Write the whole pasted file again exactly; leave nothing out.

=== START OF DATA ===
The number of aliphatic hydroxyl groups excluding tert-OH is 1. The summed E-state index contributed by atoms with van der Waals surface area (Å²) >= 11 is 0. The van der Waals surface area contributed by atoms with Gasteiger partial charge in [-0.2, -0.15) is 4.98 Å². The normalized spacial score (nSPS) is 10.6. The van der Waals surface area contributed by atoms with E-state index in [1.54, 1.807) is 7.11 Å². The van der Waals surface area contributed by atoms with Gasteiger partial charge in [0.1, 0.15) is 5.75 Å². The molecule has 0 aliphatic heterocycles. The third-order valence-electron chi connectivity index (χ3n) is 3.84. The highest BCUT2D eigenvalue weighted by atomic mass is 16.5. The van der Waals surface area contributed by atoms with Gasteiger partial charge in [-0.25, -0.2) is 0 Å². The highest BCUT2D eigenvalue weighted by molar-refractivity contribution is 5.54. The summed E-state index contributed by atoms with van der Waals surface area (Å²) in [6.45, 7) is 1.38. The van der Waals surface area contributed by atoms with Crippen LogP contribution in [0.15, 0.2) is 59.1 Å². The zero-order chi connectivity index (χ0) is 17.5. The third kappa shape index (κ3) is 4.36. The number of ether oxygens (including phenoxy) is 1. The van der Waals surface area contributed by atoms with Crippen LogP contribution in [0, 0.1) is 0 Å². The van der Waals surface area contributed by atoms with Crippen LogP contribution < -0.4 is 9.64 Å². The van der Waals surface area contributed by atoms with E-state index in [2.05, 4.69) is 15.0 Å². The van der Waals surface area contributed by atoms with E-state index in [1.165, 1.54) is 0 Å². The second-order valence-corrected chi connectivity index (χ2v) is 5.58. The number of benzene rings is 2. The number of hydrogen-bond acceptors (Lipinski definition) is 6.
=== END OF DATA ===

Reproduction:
The number of aliphatic hydroxyl groups excluding tert-OH is 1. The summed E-state index contributed by atoms with van der Waals surface area (Å²) >= 11 is 0. The van der Waals surface area contributed by atoms with Gasteiger partial charge in [-0.2, -0.15) is 4.98 Å². The normalized spacial score (nSPS) is 10.6. The van der Waals surface area contributed by atoms with E-state index in [1.54, 1.807) is 7.11 Å². The van der Waals surface area contributed by atoms with Gasteiger partial charge in [0.1, 0.15) is 5.75 Å². The molecule has 0 aliphatic heterocycles. The third-order valence-electron chi connectivity index (χ3n) is 3.84. The highest BCUT2D eigenvalue weighted by atomic mass is 16.5. The van der Waals surface area contributed by atoms with Gasteiger partial charge in [-0.25, -0.2) is 0 Å². The highest BCUT2D eigenvalue weighted by molar-refractivity contribution is 5.54. The summed E-state index contributed by atoms with van der Waals surface area (Å²) in [6.45, 7) is 1.38. The van der Waals surface area contributed by atoms with Crippen LogP contribution in [0.15, 0.2) is 59.1 Å². The zero-order chi connectivity index (χ0) is 17.5. The third kappa shape index (κ3) is 4.36. The number of ether oxygens (including phenoxy) is 1. The van der Waals surface area contributed by atoms with Crippen LogP contribution in [0, 0.1) is 0 Å². The van der Waals surface area contributed by atoms with Crippen LogP contribution < -0.4 is 9.64 Å². The van der Waals surface area contributed by atoms with E-state index in [2.05, 4.69) is 15.0 Å². The van der Waals surface area contributed by atoms with E-state index in [1.165, 1.54) is 0 Å². The second-order valence-corrected chi connectivity index (χ2v) is 5.58. The number of benzene rings is 2. The number of hydrogen-bond acceptors (Lipinski definition) is 6.